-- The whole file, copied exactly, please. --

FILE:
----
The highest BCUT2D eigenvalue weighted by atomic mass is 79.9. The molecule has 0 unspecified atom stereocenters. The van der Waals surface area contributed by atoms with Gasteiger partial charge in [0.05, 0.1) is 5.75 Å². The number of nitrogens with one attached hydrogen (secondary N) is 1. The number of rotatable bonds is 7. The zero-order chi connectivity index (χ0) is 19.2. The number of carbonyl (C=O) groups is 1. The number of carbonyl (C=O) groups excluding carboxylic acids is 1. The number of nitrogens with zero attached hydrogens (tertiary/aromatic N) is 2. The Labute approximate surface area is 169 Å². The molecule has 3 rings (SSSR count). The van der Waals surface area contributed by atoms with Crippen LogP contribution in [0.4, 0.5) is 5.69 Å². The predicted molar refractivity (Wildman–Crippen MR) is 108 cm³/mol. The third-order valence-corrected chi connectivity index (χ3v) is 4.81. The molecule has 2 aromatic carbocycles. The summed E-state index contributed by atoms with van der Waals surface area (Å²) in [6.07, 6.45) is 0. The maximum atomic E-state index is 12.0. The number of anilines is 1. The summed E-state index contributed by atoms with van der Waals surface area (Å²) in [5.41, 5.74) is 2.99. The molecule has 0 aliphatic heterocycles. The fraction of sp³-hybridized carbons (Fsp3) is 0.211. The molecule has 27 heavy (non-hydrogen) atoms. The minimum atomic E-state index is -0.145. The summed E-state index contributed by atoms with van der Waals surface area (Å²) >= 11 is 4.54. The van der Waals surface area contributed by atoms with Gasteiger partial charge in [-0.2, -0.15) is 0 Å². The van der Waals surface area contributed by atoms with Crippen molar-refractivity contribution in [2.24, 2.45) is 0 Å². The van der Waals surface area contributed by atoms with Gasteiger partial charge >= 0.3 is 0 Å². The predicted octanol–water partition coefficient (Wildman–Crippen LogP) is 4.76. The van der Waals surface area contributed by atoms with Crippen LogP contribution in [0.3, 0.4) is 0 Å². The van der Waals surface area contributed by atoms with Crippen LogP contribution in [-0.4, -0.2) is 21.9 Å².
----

The highest BCUT2D eigenvalue weighted by atomic mass is 79.9. The molecule has 0 unspecified atom stereocenters. The van der Waals surface area contributed by atoms with Gasteiger partial charge in [0.05, 0.1) is 5.75 Å². The number of nitrogens with one attached hydrogen (secondary N) is 1. The number of rotatable bonds is 7. The zero-order chi connectivity index (χ0) is 19.2. The number of carbonyl (C=O) groups is 1. The number of carbonyl (C=O) groups excluding carboxylic acids is 1. The number of nitrogens with zero attached hydrogens (tertiary/aromatic N) is 2. The Labute approximate surface area is 169 Å². The molecule has 3 rings (SSSR count). The van der Waals surface area contributed by atoms with Crippen LogP contribution in [0.4, 0.5) is 5.69 Å². The predicted molar refractivity (Wildman–Crippen MR) is 108 cm³/mol. The third-order valence-corrected chi connectivity index (χ3v) is 4.81. The molecule has 2 aromatic carbocycles. The summed E-state index contributed by atoms with van der Waals surface area (Å²) in [6.07, 6.45) is 0. The maximum atomic E-state index is 12.0. The number of anilines is 1. The summed E-state index contributed by atoms with van der Waals surface area (Å²) in [5.41, 5.74) is 2.99. The molecule has 0 aliphatic heterocycles. The fraction of sp³-hybridized carbons (Fsp3) is 0.211. The molecule has 27 heavy (non-hydrogen) atoms. The minimum atomic E-state index is -0.145. The summed E-state index contributed by atoms with van der Waals surface area (Å²) >= 11 is 4.54. The van der Waals surface area contributed by atoms with Gasteiger partial charge in [-0.2, -0.15) is 0 Å². The van der Waals surface area contributed by atoms with Crippen molar-refractivity contribution in [2.24, 2.45) is 0 Å². The van der Waals surface area contributed by atoms with Gasteiger partial charge >= 0.3 is 0 Å². The predicted octanol–water partition coefficient (Wildman–Crippen LogP) is 4.76. The van der Waals surface area contributed by atoms with Crippen LogP contribution in [0.3, 0.4) is 0 Å². The van der Waals surface area contributed by atoms with Crippen LogP contribution in [-0.4, -0.2) is 21.9 Å².